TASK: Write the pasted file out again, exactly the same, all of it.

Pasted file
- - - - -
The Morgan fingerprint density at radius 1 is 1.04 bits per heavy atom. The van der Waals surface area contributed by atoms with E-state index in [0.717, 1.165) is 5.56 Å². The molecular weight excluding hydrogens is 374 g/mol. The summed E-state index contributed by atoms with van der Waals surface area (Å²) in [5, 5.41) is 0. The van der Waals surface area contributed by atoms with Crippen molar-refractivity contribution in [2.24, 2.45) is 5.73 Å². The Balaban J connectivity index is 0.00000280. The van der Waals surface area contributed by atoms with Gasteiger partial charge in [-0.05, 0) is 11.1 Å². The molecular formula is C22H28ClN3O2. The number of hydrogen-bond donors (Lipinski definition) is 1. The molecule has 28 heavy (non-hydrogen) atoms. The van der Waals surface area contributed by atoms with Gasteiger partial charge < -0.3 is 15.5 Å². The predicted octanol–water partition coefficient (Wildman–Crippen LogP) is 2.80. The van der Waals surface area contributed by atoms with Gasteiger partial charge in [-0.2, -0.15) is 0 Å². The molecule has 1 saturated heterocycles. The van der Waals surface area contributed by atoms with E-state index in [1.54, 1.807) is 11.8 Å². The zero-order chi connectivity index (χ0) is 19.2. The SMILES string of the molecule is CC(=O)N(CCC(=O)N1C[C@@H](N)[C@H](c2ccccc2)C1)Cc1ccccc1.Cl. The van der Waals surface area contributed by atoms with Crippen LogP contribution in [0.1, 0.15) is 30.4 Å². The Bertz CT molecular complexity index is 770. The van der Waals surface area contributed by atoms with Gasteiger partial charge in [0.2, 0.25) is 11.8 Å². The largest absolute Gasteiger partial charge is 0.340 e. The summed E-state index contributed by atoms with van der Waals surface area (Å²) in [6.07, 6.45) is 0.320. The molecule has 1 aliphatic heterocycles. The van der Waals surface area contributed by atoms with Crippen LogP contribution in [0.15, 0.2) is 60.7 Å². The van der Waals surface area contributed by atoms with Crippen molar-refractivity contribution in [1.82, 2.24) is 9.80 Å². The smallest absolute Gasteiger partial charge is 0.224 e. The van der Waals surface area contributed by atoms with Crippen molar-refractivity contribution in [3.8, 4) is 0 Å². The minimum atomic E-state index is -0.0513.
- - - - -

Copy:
The Morgan fingerprint density at radius 1 is 1.04 bits per heavy atom. The van der Waals surface area contributed by atoms with E-state index in [0.717, 1.165) is 5.56 Å². The molecular weight excluding hydrogens is 374 g/mol. The summed E-state index contributed by atoms with van der Waals surface area (Å²) in [5, 5.41) is 0. The van der Waals surface area contributed by atoms with Crippen molar-refractivity contribution in [2.24, 2.45) is 5.73 Å². The Balaban J connectivity index is 0.00000280. The van der Waals surface area contributed by atoms with Gasteiger partial charge in [-0.05, 0) is 11.1 Å². The molecular formula is C22H28ClN3O2. The number of hydrogen-bond donors (Lipinski definition) is 1. The molecule has 28 heavy (non-hydrogen) atoms. The van der Waals surface area contributed by atoms with Gasteiger partial charge < -0.3 is 15.5 Å². The predicted octanol–water partition coefficient (Wildman–Crippen LogP) is 2.80. The van der Waals surface area contributed by atoms with Gasteiger partial charge in [-0.2, -0.15) is 0 Å². The molecule has 1 saturated heterocycles. The van der Waals surface area contributed by atoms with E-state index in [1.54, 1.807) is 11.8 Å². The zero-order chi connectivity index (χ0) is 19.2. The SMILES string of the molecule is CC(=O)N(CCC(=O)N1C[C@@H](N)[C@H](c2ccccc2)C1)Cc1ccccc1.Cl. The van der Waals surface area contributed by atoms with Crippen LogP contribution in [0.1, 0.15) is 30.4 Å². The Bertz CT molecular complexity index is 770. The van der Waals surface area contributed by atoms with Gasteiger partial charge in [0.2, 0.25) is 11.8 Å². The largest absolute Gasteiger partial charge is 0.340 e. The summed E-state index contributed by atoms with van der Waals surface area (Å²) in [6.07, 6.45) is 0.320. The molecule has 1 aliphatic heterocycles. The van der Waals surface area contributed by atoms with Crippen LogP contribution in [0.15, 0.2) is 60.7 Å². The van der Waals surface area contributed by atoms with Crippen molar-refractivity contribution in [1.82, 2.24) is 9.80 Å². The smallest absolute Gasteiger partial charge is 0.224 e. The van der Waals surface area contributed by atoms with Crippen molar-refractivity contribution in [3.8, 4) is 0 Å². The minimum atomic E-state index is -0.0513.